Texas A & M's Transportation Institute has released its 2019 Urban Mobility Report, providing a detailed analysis of traffic conditions in 494 urban areas across the United States.
In a nutshell: congestion continues, and it's getting worse.
There are more and more vehicles on the road, despite all the popularity of ridesharing and new public transportation options. Americans simply aren't leaving their cars at home: about three quarters of all Americans drive their car to work, on par with previous years. It's not just cars, though: rising e-commerce demand means that more and more trucks are sharing the road with cars. In 2017 alone trucks delivered almost 70% of all freight moved in America, valued at $721 billion.
Congestion in the Miami-Dade Metropolitan Area: Miami-Dade, Broward and Palm Beach Counties.
Aggregating the three counties, the Institute found that the average commuter in the Miami-Dade Tri-County area lost 69 hours per year because of traffic congestion.
But crowded roads also mean a robust economy, so expect more congestion in the near future. Construction continues in Miami, Broward and Palm Beach, with more projects planned. Any city mayor would tell you that they would much rather grapple with downtown congestion, a sign of a vibrant economy, than with the empty streets and shuttered storefronts of as recently as 2009.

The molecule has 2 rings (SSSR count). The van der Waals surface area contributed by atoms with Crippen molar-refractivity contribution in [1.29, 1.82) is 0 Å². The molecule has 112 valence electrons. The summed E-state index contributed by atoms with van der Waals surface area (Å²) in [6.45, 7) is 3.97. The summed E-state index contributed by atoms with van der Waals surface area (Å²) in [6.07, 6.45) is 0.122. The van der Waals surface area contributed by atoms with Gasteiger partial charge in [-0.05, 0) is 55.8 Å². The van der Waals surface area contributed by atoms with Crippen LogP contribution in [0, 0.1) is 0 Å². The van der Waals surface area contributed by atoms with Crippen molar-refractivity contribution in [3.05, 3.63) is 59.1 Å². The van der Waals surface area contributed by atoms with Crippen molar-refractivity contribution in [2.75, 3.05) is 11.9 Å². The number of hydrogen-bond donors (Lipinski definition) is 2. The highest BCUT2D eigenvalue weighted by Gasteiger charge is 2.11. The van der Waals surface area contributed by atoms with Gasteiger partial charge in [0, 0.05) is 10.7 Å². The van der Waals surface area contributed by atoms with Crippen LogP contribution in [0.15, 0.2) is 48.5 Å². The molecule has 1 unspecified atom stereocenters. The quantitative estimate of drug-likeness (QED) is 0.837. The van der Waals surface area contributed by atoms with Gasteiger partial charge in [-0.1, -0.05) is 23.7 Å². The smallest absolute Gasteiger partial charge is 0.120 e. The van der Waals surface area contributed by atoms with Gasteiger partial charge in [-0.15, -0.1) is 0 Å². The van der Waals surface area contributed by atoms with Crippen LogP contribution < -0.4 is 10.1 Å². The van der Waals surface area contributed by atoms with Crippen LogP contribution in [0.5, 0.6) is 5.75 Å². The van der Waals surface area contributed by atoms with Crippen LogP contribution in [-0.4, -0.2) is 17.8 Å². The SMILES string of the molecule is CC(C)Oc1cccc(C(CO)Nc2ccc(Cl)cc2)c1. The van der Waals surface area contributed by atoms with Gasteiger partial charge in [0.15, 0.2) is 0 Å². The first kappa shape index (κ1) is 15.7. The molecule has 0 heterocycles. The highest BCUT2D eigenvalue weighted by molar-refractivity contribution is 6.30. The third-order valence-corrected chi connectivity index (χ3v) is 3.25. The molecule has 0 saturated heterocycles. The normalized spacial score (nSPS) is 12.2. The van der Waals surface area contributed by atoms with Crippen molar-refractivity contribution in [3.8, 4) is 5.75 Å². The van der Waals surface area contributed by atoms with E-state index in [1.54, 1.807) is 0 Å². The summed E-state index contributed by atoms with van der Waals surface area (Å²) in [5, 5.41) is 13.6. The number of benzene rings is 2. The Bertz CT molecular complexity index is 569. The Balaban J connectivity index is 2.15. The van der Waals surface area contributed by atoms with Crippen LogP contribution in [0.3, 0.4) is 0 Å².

The Cost of Congestion
We all know about the irritation of the forced idleness that comes from sitting in traffic. What do the numbers say? Nationally, Americans are sitting in traffic for about 8.8 billion hours a year, wasting 3.3 gallons of fuel. And the cost of waste? Up to $166 billion of lost productivity and lost fuel per year, or $1,010 for every auto commuter.
And the costs for Miami, Broward and Palm Beach county commuters?
Paradise costs! The congestion cost per commuter is $1,289.00, almost $280 more than the national average. The Miami-Dade metro area ranked 4th in the national Annual Congestion Cost: the price of living in paradise.
What About Other Costs?
More time in your car, especially in stop-and-go traffic, can result in more accidents. Tired rush-hour drivers can be distracted, and may attempt to make up for the enforced inactivity by checking emails, texting and making calls. Road rage can factor in, too, as irritations hit a boiling point.